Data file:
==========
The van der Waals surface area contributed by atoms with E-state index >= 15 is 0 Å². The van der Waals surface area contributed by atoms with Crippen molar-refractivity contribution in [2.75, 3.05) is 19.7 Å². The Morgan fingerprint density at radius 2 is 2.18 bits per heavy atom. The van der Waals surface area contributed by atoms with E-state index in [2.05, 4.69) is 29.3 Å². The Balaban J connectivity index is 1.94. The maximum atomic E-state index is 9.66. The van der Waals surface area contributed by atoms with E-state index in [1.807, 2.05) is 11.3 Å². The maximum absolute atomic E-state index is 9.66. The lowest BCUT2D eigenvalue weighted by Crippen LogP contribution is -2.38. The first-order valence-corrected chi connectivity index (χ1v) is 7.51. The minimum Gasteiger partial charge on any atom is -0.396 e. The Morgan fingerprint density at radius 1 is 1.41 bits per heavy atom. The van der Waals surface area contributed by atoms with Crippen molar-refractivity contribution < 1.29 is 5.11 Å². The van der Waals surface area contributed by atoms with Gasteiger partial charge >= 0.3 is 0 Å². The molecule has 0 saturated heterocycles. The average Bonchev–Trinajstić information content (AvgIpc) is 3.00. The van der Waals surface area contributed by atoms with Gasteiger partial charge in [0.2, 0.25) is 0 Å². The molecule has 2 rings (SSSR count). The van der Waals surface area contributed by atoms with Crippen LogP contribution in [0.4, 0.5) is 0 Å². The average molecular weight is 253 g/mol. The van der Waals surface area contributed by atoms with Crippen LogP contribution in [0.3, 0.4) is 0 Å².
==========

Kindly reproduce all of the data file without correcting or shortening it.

The van der Waals surface area contributed by atoms with E-state index >= 15 is 0 Å². The van der Waals surface area contributed by atoms with Crippen molar-refractivity contribution in [2.75, 3.05) is 19.7 Å². The Morgan fingerprint density at radius 2 is 2.18 bits per heavy atom. The van der Waals surface area contributed by atoms with E-state index in [2.05, 4.69) is 29.3 Å². The Balaban J connectivity index is 1.94. The maximum atomic E-state index is 9.66. The van der Waals surface area contributed by atoms with E-state index in [1.807, 2.05) is 11.3 Å². The maximum absolute atomic E-state index is 9.66. The lowest BCUT2D eigenvalue weighted by Crippen LogP contribution is -2.38. The first-order valence-corrected chi connectivity index (χ1v) is 7.51. The minimum Gasteiger partial charge on any atom is -0.396 e. The Morgan fingerprint density at radius 1 is 1.41 bits per heavy atom. The van der Waals surface area contributed by atoms with Crippen molar-refractivity contribution < 1.29 is 5.11 Å². The van der Waals surface area contributed by atoms with Gasteiger partial charge >= 0.3 is 0 Å². The molecule has 0 saturated heterocycles. The average Bonchev–Trinajstić information content (AvgIpc) is 3.00. The van der Waals surface area contributed by atoms with Gasteiger partial charge in [0.2, 0.25) is 0 Å². The molecule has 2 rings (SSSR count). The van der Waals surface area contributed by atoms with Crippen LogP contribution in [0.4, 0.5) is 0 Å². The average molecular weight is 253 g/mol. The van der Waals surface area contributed by atoms with Crippen LogP contribution in [0.3, 0.4) is 0 Å².